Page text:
Robert J. Hansen rjh at
Tue Mar 22 16:49:55 CET 2011

On Tue, 22 Mar 2011 14:37:16 +0000, Jerome Baum <jerome at>
> Part thought  experiment, part practical  usage. I was thinking  more in
> terms of  a German court  asking me to  turn over evidence --  but then,
> there still might  be a lead pipe involved outside the  scope of a court
> case.

The amount of lead pipe a court can swing at you in many ways exceeds the
amount of lead pipe organized crime can throw at you.  Let's do this
thought experiment again, but this time with a zealous prosecutor who is
sincerely doing what she believes to be her job.  Further, assume you have
a deniable cryptosystem: you can't deny you received the message, but you
can neither prove nor disprove having the ability to read it.

Alice and Bob are plotting a heinous crime -- terrorism, narcotics
trafficking, child exploitation, whatever.  They know their communications
are being monitored and they are using a deniable cryptosystem.  They have
also made plans for what to do if either of them ever gets arrested: they
will do their best to incriminate someone else, so that the surviving
conspirator will have time to go to ground and continue their plans of

Alice gets picked up by the cops.  Paula Prosecutor interrogates her. 
Alice says, "my co-conspirator was Jerome Baum."  This is a lie, of course,
but all Alice needs to do is give the police someone to chase after for a
few days while Bob goes into hiding.  Alice has sent you some innocuous
messages through a deniable system in order to make you a good candidate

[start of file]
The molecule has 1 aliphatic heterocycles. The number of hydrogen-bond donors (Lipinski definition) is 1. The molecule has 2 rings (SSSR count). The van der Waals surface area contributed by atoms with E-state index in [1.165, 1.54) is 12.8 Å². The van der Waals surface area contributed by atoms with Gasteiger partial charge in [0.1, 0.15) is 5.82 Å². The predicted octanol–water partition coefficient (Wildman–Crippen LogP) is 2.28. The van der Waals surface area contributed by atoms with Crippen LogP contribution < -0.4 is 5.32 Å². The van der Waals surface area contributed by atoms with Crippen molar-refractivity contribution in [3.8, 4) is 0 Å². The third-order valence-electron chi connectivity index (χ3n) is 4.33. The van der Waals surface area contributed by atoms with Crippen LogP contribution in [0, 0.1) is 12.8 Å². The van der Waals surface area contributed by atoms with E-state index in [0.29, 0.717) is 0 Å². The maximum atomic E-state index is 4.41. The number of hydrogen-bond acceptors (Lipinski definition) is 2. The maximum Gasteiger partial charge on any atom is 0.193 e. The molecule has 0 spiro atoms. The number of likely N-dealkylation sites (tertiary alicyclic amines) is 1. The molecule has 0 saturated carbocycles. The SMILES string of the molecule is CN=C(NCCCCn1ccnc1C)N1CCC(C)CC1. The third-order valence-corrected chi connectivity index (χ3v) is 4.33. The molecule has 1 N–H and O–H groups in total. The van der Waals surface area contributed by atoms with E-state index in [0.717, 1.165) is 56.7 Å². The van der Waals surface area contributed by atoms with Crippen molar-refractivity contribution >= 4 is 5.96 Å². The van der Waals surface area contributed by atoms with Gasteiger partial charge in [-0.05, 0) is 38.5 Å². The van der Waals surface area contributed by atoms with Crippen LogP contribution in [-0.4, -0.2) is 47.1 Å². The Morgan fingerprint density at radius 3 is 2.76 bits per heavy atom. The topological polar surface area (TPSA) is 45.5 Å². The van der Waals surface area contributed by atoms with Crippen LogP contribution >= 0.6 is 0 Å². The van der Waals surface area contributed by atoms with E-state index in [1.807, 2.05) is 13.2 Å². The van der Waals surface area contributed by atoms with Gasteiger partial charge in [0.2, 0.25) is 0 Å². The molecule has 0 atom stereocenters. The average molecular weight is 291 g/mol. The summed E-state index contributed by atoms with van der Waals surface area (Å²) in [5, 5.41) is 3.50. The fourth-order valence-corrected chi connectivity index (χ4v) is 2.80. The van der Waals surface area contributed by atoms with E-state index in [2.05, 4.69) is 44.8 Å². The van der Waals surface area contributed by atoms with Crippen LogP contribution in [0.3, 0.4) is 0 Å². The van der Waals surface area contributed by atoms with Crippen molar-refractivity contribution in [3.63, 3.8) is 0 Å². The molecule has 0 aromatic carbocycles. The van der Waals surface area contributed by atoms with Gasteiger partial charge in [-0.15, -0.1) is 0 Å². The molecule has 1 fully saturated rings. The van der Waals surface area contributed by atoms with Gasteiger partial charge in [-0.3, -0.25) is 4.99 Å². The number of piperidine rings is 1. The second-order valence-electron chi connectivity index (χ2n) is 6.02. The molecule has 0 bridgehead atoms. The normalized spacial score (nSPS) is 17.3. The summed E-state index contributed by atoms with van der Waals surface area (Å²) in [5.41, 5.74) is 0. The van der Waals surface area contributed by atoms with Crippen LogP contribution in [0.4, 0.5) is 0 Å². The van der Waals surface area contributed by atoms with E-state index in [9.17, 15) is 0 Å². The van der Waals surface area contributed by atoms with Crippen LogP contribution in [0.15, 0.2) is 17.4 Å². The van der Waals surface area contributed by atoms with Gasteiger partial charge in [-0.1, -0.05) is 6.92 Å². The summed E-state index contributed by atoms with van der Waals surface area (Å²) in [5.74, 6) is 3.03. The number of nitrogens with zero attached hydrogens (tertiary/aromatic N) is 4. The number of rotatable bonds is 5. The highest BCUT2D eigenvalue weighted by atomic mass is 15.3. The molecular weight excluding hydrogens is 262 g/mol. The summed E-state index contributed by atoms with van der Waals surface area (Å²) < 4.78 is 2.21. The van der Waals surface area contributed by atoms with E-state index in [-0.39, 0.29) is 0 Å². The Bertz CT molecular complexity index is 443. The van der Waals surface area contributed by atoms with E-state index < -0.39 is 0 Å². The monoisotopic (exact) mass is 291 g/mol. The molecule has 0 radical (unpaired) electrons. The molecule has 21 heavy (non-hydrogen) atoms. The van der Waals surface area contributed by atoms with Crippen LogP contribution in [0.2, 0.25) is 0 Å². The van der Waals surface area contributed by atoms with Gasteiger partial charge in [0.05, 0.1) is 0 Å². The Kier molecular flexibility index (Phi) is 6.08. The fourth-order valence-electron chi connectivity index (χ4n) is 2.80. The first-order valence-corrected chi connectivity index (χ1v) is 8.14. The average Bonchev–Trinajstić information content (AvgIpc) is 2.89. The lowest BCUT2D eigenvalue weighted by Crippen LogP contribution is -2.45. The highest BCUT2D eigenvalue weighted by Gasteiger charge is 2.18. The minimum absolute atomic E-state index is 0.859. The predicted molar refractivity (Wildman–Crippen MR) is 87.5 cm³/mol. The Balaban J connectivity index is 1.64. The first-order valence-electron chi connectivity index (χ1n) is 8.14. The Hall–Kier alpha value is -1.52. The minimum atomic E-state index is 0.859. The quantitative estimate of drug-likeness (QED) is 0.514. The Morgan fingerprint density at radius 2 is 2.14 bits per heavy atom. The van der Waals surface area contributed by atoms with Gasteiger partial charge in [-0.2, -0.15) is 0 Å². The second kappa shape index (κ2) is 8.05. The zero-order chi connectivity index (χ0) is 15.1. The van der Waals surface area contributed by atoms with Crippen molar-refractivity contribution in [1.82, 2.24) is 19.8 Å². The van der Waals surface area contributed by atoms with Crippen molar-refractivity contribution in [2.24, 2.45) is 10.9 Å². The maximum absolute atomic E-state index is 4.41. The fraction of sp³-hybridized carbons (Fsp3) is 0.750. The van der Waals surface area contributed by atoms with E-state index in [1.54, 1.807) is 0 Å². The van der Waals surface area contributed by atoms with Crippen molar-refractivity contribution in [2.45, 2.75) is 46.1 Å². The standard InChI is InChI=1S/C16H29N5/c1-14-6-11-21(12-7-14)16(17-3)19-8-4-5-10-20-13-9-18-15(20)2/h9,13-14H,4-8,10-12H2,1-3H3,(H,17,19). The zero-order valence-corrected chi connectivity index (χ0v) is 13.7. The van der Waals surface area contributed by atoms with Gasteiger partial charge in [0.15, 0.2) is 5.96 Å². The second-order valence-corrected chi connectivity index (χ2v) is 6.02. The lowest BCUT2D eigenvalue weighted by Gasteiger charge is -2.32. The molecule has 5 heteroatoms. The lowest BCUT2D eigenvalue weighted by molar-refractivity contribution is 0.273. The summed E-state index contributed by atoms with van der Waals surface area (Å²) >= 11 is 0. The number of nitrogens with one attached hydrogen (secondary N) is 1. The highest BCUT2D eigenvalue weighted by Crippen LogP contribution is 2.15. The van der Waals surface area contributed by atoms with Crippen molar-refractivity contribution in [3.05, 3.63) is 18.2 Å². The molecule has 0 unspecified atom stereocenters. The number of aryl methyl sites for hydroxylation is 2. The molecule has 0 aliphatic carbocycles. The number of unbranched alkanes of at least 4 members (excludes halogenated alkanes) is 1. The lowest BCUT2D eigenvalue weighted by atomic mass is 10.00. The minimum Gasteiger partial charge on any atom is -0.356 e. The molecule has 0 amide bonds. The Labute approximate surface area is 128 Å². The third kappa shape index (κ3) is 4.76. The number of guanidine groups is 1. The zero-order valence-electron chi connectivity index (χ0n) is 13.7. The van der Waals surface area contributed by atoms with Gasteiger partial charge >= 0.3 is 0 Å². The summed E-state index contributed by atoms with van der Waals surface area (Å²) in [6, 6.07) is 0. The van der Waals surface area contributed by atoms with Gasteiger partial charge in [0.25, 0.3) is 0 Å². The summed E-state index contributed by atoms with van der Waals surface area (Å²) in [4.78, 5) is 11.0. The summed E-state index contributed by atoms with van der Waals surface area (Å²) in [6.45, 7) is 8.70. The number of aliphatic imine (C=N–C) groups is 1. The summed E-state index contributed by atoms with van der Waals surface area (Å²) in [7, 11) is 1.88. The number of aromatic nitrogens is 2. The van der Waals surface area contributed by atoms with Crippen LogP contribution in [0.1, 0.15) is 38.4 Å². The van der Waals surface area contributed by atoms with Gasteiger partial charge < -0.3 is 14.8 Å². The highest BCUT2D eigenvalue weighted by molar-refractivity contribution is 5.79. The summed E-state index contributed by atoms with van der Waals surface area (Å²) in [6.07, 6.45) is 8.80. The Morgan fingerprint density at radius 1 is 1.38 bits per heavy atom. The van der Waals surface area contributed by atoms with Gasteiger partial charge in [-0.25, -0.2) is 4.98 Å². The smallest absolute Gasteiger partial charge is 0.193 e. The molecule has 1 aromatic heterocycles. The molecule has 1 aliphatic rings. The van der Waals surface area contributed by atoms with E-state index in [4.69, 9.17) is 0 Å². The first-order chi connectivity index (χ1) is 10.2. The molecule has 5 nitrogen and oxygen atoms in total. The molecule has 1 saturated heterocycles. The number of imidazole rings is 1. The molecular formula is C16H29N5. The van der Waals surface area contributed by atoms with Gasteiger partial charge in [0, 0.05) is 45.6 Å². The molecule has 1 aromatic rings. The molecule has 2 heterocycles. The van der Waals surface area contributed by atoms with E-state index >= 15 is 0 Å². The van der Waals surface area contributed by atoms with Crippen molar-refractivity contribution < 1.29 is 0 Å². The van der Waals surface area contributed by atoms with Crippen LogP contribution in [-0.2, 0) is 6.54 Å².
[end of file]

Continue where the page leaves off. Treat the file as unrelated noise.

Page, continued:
for being made their patsy.

Paula hauls you in.  "Tell us all about your role in $nefarious_crime." 
You tell Paula that you don't have any role in it.  "Prove it.  Show me
those messages."  Um... well, you see, it's like this: it's a deniable
system, which means there's no way I can prove or disprove ever having the
ability to read it.  

Paula is *not* going to say, "oh, well then, I guess I'm out of luck." 
No, Paula is going to assume you're playing games and Paula's going to
start playing hardball the way only a government prosecutor can.  "Okay. 
In that case, we're going to have a forensic accountant crawl over your
bank accounts and tax records, have a squad of detectives crawling over
your personal life, we're going to talk to the media and name you as a
subject of the investigation, and you're going to be racking up a thousand
euros a day of legal fees.  But you can make it stop any time.  Just show
me those messages."

And when you scream, *I CAN'T DO WHAT YOU'RE ASKING ME TO DO!*, Paula will
just look at you and say, "That's not my problem."

Prosecutors play hardball.  I would much rather face a gangster in an
alleyway who wanted to get my secrets via a lead pipe than I would ever
want to face a government prosecutor.  I have better odds with the

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